Why Microsoft Doesn’t Need Your Money: Business Brings Home the Bacon
Consumers may interact with Microsoft products every day, but apparently they’re not making the company much cash. The money trail shows Microsoft drifting away from consumers and closer to business. Will its products follow suit?
Microsoft delivered a pleasant surprise to investors this week, revealing earnings of $5.1 billion for its third fiscal quarter of 2012. That’s down a bit from a the year-ago figure of $5.23 billion, but that was boosted by a one-time tax benefit. All told, the numbers were stronger than analysts and investors has expected, particularly since sales of its flagship Windows operating system ought to be lukewarm, as both consumers and business put off purchases of new software and new computers in anticipation of Windows 8.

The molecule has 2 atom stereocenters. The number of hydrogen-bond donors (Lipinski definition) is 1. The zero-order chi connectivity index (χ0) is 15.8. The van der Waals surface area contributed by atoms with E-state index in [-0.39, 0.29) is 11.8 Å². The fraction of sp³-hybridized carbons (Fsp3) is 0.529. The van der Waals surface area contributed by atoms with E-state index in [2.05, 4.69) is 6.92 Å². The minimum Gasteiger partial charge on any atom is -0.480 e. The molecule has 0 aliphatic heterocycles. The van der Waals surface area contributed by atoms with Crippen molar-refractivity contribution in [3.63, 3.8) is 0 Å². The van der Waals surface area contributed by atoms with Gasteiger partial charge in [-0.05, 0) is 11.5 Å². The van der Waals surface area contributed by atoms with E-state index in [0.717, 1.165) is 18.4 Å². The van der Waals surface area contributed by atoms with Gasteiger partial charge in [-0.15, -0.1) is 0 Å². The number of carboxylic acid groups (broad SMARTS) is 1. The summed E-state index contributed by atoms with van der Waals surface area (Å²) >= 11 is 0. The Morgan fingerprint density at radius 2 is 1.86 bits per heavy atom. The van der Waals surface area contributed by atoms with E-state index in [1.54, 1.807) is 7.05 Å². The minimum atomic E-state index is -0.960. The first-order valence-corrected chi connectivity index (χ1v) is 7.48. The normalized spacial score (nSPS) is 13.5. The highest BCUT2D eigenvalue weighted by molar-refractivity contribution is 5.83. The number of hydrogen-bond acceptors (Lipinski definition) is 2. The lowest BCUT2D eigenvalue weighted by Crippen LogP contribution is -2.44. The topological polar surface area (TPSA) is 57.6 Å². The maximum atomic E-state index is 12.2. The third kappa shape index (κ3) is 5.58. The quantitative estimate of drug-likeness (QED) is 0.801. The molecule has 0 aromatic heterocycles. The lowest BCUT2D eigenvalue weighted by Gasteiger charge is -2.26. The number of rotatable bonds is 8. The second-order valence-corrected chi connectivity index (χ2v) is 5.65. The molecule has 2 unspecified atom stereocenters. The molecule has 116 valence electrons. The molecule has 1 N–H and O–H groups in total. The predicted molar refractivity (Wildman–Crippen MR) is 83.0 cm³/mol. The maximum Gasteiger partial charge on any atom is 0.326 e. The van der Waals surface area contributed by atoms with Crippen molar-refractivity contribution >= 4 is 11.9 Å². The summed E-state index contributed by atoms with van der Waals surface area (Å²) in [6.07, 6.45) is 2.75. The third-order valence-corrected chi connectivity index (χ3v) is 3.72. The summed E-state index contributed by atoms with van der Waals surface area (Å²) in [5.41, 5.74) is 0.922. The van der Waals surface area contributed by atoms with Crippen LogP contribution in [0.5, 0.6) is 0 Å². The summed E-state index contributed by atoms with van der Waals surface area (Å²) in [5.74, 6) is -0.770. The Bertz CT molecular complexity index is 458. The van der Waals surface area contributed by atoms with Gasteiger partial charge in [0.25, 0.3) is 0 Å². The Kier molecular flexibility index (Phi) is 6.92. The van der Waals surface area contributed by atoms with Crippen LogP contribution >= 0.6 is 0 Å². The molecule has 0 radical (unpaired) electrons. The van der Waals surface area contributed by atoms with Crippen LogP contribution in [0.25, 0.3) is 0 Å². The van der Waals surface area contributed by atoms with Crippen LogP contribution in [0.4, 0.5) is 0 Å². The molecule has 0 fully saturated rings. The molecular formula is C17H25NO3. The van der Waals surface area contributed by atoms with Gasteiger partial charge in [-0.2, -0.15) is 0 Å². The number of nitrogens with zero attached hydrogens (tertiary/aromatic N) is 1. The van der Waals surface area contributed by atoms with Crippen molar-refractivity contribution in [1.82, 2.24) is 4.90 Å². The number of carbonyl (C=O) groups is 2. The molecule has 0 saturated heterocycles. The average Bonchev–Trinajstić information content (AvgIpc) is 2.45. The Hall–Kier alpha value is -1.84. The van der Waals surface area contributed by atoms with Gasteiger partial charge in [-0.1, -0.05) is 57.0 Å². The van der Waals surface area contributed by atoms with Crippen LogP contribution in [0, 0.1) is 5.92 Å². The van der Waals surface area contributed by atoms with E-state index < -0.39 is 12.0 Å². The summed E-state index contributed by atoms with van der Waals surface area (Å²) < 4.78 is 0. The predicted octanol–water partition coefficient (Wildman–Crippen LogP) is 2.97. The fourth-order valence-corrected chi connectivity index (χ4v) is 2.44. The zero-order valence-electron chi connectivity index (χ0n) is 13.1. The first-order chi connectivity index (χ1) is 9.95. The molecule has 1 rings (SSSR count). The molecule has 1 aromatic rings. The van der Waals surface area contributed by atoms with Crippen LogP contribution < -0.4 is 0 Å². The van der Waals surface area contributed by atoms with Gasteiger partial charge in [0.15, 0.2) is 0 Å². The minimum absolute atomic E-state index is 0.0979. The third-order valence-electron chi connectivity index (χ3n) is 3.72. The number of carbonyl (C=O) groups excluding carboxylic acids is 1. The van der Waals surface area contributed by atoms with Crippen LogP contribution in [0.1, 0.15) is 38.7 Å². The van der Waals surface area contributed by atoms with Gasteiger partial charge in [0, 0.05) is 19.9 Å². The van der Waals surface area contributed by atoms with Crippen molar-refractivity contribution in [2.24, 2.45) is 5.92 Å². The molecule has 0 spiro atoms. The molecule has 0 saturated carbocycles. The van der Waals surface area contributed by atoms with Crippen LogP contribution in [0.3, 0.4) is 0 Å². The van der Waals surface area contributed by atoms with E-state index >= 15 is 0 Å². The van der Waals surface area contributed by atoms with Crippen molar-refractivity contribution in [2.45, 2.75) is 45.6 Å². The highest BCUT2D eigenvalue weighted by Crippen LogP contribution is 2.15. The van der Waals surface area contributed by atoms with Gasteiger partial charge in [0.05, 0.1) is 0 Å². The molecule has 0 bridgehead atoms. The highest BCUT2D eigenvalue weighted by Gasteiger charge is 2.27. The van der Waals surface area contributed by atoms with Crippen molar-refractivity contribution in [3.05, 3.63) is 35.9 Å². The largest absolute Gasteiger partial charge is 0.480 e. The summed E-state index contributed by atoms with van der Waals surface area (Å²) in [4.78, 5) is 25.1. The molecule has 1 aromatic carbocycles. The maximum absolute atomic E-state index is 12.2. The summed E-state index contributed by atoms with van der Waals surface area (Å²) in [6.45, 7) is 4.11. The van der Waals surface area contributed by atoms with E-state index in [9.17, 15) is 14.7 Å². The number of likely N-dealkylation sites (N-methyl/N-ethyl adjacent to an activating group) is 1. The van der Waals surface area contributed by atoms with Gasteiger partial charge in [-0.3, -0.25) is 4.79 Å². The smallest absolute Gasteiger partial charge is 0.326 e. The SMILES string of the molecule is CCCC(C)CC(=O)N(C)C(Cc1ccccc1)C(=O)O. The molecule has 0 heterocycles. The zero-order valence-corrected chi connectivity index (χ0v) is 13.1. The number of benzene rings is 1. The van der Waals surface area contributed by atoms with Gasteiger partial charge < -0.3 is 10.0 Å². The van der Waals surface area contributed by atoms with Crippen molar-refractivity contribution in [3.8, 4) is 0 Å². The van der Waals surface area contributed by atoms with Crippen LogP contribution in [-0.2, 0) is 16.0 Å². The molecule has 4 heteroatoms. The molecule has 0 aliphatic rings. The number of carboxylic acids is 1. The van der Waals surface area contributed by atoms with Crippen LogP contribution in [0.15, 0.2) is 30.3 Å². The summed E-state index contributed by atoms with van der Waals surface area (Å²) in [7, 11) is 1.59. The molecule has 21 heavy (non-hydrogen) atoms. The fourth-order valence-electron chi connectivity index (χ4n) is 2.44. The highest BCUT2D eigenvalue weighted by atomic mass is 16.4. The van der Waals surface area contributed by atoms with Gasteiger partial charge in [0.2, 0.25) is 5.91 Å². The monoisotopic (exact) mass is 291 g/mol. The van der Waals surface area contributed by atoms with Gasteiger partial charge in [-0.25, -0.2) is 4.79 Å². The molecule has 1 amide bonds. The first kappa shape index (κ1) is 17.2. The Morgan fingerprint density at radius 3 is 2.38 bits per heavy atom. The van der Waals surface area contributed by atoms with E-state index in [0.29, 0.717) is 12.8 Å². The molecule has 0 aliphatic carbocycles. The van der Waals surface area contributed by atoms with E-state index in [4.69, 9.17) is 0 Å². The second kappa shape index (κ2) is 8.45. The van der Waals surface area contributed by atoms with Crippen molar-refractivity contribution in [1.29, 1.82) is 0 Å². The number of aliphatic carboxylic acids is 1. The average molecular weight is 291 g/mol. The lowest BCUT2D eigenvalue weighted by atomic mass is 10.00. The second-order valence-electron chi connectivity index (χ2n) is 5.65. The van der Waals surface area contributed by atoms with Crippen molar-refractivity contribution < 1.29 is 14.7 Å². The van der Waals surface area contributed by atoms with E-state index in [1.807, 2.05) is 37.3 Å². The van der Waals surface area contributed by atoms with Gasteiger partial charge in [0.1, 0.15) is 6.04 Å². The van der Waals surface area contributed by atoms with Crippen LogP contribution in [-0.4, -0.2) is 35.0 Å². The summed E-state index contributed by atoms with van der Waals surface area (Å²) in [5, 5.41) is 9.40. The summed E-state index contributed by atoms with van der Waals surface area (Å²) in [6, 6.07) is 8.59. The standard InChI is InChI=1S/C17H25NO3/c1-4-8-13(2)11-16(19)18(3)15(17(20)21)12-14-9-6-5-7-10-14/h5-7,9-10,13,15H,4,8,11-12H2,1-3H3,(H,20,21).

The shocker: For all its name recognition among consumers, Microsoft generates surprisingly little money from its consumer offerings, including its Xbox 360 game console, Windows Phone, and Bing, it’s would-be rival to Google’s dominance of the Internet search market. In fact, if it weren’t for sales of Windows on consumer PCs, Microsoft arguably wouldn’t be making any money at all in the consumer market — a stark comparison to companies like Apple that derive nearly all their revenue from consumer sales.
How do the numbers stack up? And does Microsoft’s apparent failure to resonate with consumers derive from the fact that most of Microsoft’s spending money has nothing to do with consumers?